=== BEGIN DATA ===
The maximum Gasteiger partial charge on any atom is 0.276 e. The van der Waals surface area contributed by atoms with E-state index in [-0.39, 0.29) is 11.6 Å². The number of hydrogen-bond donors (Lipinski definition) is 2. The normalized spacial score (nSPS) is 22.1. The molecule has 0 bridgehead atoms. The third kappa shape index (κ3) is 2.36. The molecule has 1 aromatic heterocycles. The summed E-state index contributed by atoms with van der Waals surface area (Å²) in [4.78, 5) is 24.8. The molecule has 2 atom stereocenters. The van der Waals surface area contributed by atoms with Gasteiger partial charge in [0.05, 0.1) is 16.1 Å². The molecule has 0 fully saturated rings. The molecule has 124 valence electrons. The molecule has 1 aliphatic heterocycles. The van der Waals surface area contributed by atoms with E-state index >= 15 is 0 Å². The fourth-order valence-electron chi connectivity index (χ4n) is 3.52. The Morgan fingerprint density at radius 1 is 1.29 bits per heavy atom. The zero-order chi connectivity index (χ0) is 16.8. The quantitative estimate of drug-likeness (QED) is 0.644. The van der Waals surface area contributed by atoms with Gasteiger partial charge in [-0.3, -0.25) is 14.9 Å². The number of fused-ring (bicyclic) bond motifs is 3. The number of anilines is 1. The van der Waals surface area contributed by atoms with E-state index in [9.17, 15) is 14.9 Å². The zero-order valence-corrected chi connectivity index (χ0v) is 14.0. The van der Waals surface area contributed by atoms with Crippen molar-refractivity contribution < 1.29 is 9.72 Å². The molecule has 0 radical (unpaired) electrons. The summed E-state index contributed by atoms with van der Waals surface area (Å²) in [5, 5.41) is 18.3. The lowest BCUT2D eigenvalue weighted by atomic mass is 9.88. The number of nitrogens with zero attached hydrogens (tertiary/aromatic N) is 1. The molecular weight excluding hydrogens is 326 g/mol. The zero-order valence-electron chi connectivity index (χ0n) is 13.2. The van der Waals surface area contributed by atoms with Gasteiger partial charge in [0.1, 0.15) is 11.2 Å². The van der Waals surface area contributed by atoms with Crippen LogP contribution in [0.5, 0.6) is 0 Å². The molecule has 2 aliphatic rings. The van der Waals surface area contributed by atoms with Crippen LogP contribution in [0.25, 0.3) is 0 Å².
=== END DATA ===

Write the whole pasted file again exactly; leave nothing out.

The maximum Gasteiger partial charge on any atom is 0.276 e. The van der Waals surface area contributed by atoms with E-state index in [-0.39, 0.29) is 11.6 Å². The number of hydrogen-bond donors (Lipinski definition) is 2. The normalized spacial score (nSPS) is 22.1. The molecule has 0 bridgehead atoms. The third kappa shape index (κ3) is 2.36. The molecule has 1 aromatic heterocycles. The summed E-state index contributed by atoms with van der Waals surface area (Å²) in [4.78, 5) is 24.8. The molecule has 2 atom stereocenters. The van der Waals surface area contributed by atoms with Gasteiger partial charge in [0.05, 0.1) is 16.1 Å². The molecule has 0 fully saturated rings. The molecule has 124 valence electrons. The molecule has 1 aliphatic heterocycles. The van der Waals surface area contributed by atoms with E-state index >= 15 is 0 Å². The fourth-order valence-electron chi connectivity index (χ4n) is 3.52. The Morgan fingerprint density at radius 1 is 1.29 bits per heavy atom. The zero-order chi connectivity index (χ0) is 16.8. The quantitative estimate of drug-likeness (QED) is 0.644. The van der Waals surface area contributed by atoms with Gasteiger partial charge in [-0.3, -0.25) is 14.9 Å². The number of fused-ring (bicyclic) bond motifs is 3. The number of anilines is 1. The van der Waals surface area contributed by atoms with E-state index in [9.17, 15) is 14.9 Å². The zero-order valence-corrected chi connectivity index (χ0v) is 14.0. The van der Waals surface area contributed by atoms with Crippen molar-refractivity contribution < 1.29 is 9.72 Å². The molecule has 0 radical (unpaired) electrons. The summed E-state index contributed by atoms with van der Waals surface area (Å²) in [5, 5.41) is 18.3. The lowest BCUT2D eigenvalue weighted by atomic mass is 9.88. The number of nitrogens with zero attached hydrogens (tertiary/aromatic N) is 1. The molecular weight excluding hydrogens is 326 g/mol. The zero-order valence-electron chi connectivity index (χ0n) is 13.2. The van der Waals surface area contributed by atoms with Gasteiger partial charge in [0.1, 0.15) is 11.2 Å². The van der Waals surface area contributed by atoms with Crippen LogP contribution in [0.5, 0.6) is 0 Å². The molecule has 2 aliphatic rings. The van der Waals surface area contributed by atoms with Crippen LogP contribution in [0.25, 0.3) is 0 Å².